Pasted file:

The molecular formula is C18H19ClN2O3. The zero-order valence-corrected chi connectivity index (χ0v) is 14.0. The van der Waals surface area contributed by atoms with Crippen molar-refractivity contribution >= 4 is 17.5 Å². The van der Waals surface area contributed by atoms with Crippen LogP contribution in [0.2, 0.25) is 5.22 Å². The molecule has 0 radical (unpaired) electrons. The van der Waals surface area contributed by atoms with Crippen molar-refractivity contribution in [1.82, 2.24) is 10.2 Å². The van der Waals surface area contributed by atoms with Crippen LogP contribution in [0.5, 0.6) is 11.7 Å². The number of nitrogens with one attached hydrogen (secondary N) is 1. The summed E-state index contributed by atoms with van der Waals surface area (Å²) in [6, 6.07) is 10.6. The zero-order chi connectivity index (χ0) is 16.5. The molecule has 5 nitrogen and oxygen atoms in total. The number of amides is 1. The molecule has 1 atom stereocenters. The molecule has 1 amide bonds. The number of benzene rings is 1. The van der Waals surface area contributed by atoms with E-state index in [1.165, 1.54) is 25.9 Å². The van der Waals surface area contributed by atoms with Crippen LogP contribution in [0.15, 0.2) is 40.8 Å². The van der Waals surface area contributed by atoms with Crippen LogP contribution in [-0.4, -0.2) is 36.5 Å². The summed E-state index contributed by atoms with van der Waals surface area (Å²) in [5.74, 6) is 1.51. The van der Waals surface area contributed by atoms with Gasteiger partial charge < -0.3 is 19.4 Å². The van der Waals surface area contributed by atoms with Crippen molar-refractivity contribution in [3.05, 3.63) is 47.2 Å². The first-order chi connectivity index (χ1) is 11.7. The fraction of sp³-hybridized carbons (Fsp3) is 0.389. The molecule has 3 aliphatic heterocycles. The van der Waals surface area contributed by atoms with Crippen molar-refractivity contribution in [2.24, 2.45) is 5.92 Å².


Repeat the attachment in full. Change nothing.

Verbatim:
The molecular formula is C18H19ClN2O3. The zero-order valence-corrected chi connectivity index (χ0v) is 14.0. The van der Waals surface area contributed by atoms with Crippen molar-refractivity contribution >= 4 is 17.5 Å². The van der Waals surface area contributed by atoms with Crippen LogP contribution in [0.2, 0.25) is 5.22 Å². The molecule has 0 radical (unpaired) electrons. The van der Waals surface area contributed by atoms with Crippen molar-refractivity contribution in [1.82, 2.24) is 10.2 Å². The van der Waals surface area contributed by atoms with Crippen LogP contribution in [0.5, 0.6) is 11.7 Å². The number of nitrogens with one attached hydrogen (secondary N) is 1. The summed E-state index contributed by atoms with van der Waals surface area (Å²) in [6, 6.07) is 10.6. The zero-order chi connectivity index (χ0) is 16.5. The molecule has 5 nitrogen and oxygen atoms in total. The number of amides is 1. The molecule has 1 atom stereocenters. The molecule has 1 amide bonds. The number of benzene rings is 1. The van der Waals surface area contributed by atoms with E-state index in [1.165, 1.54) is 25.9 Å². The van der Waals surface area contributed by atoms with Crippen LogP contribution in [0.15, 0.2) is 40.8 Å². The van der Waals surface area contributed by atoms with Crippen LogP contribution in [-0.4, -0.2) is 36.5 Å². The summed E-state index contributed by atoms with van der Waals surface area (Å²) in [5.74, 6) is 1.51. The van der Waals surface area contributed by atoms with Gasteiger partial charge < -0.3 is 19.4 Å². The van der Waals surface area contributed by atoms with Crippen molar-refractivity contribution in [3.05, 3.63) is 47.2 Å². The first-order chi connectivity index (χ1) is 11.7. The fraction of sp³-hybridized carbons (Fsp3) is 0.389. The molecule has 3 aliphatic heterocycles. The van der Waals surface area contributed by atoms with Crippen molar-refractivity contribution in [2.24, 2.45) is 5.92 Å².